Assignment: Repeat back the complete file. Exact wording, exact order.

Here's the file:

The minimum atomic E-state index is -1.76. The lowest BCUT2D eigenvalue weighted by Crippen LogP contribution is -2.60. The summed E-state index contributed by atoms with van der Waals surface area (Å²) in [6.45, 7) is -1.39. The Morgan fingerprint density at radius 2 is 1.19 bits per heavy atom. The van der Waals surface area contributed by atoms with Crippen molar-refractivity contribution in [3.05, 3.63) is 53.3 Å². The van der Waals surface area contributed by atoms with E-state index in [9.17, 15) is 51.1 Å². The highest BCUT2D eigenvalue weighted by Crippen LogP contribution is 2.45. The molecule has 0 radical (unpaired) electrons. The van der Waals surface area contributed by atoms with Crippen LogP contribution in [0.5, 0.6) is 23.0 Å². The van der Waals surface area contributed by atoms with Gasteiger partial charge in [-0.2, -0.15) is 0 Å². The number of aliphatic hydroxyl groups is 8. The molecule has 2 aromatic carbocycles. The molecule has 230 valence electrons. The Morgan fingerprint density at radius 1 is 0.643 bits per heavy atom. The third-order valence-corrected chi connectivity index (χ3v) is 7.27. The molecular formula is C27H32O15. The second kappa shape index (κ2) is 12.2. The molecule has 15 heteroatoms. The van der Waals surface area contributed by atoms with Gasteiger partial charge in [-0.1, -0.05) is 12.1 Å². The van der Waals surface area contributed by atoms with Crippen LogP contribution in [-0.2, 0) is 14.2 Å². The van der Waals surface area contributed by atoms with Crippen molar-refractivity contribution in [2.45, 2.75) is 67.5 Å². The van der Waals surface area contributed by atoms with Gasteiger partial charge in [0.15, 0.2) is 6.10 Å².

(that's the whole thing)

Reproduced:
The minimum atomic E-state index is -1.76. The lowest BCUT2D eigenvalue weighted by Crippen LogP contribution is -2.60. The summed E-state index contributed by atoms with van der Waals surface area (Å²) in [6.45, 7) is -1.39. The Morgan fingerprint density at radius 2 is 1.19 bits per heavy atom. The van der Waals surface area contributed by atoms with Crippen molar-refractivity contribution in [3.05, 3.63) is 53.3 Å². The van der Waals surface area contributed by atoms with E-state index in [9.17, 15) is 51.1 Å². The highest BCUT2D eigenvalue weighted by Crippen LogP contribution is 2.45. The molecule has 0 radical (unpaired) electrons. The van der Waals surface area contributed by atoms with Crippen LogP contribution in [0.5, 0.6) is 23.0 Å². The van der Waals surface area contributed by atoms with Gasteiger partial charge in [-0.2, -0.15) is 0 Å². The number of aliphatic hydroxyl groups is 8. The molecule has 2 aromatic carbocycles. The molecule has 230 valence electrons. The Morgan fingerprint density at radius 1 is 0.643 bits per heavy atom. The third-order valence-corrected chi connectivity index (χ3v) is 7.27. The molecular formula is C27H32O15. The second kappa shape index (κ2) is 12.2. The molecule has 15 heteroatoms. The van der Waals surface area contributed by atoms with Gasteiger partial charge in [-0.1, -0.05) is 12.1 Å². The van der Waals surface area contributed by atoms with Crippen LogP contribution in [-0.2, 0) is 14.2 Å². The van der Waals surface area contributed by atoms with Crippen molar-refractivity contribution in [2.45, 2.75) is 67.5 Å². The van der Waals surface area contributed by atoms with Gasteiger partial charge in [0.15, 0.2) is 6.10 Å².